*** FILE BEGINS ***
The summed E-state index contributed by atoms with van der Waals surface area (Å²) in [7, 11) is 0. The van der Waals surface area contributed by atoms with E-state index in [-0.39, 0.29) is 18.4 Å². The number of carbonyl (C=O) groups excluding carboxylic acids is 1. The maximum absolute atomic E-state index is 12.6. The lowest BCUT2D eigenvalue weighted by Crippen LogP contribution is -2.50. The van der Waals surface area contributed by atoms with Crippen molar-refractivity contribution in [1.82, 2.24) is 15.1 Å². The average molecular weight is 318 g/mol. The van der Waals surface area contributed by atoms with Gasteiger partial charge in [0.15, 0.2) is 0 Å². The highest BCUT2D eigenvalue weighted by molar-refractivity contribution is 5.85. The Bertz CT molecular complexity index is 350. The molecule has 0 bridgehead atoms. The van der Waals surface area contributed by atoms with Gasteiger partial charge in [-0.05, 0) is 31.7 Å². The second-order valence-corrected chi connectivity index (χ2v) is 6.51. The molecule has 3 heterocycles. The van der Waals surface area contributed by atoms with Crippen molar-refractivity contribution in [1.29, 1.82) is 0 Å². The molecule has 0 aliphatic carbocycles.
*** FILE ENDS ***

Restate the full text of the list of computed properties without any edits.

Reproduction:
The summed E-state index contributed by atoms with van der Waals surface area (Å²) in [7, 11) is 0. The van der Waals surface area contributed by atoms with E-state index in [-0.39, 0.29) is 18.4 Å². The number of carbonyl (C=O) groups excluding carboxylic acids is 1. The maximum absolute atomic E-state index is 12.6. The lowest BCUT2D eigenvalue weighted by Crippen LogP contribution is -2.50. The van der Waals surface area contributed by atoms with Crippen molar-refractivity contribution in [1.82, 2.24) is 15.1 Å². The average molecular weight is 318 g/mol. The van der Waals surface area contributed by atoms with Gasteiger partial charge in [0.15, 0.2) is 0 Å². The highest BCUT2D eigenvalue weighted by molar-refractivity contribution is 5.85. The Bertz CT molecular complexity index is 350. The molecule has 0 bridgehead atoms. The van der Waals surface area contributed by atoms with Gasteiger partial charge in [-0.05, 0) is 31.7 Å². The second-order valence-corrected chi connectivity index (χ2v) is 6.51. The molecule has 3 heterocycles. The van der Waals surface area contributed by atoms with Crippen molar-refractivity contribution in [1.29, 1.82) is 0 Å². The molecule has 0 aliphatic carbocycles.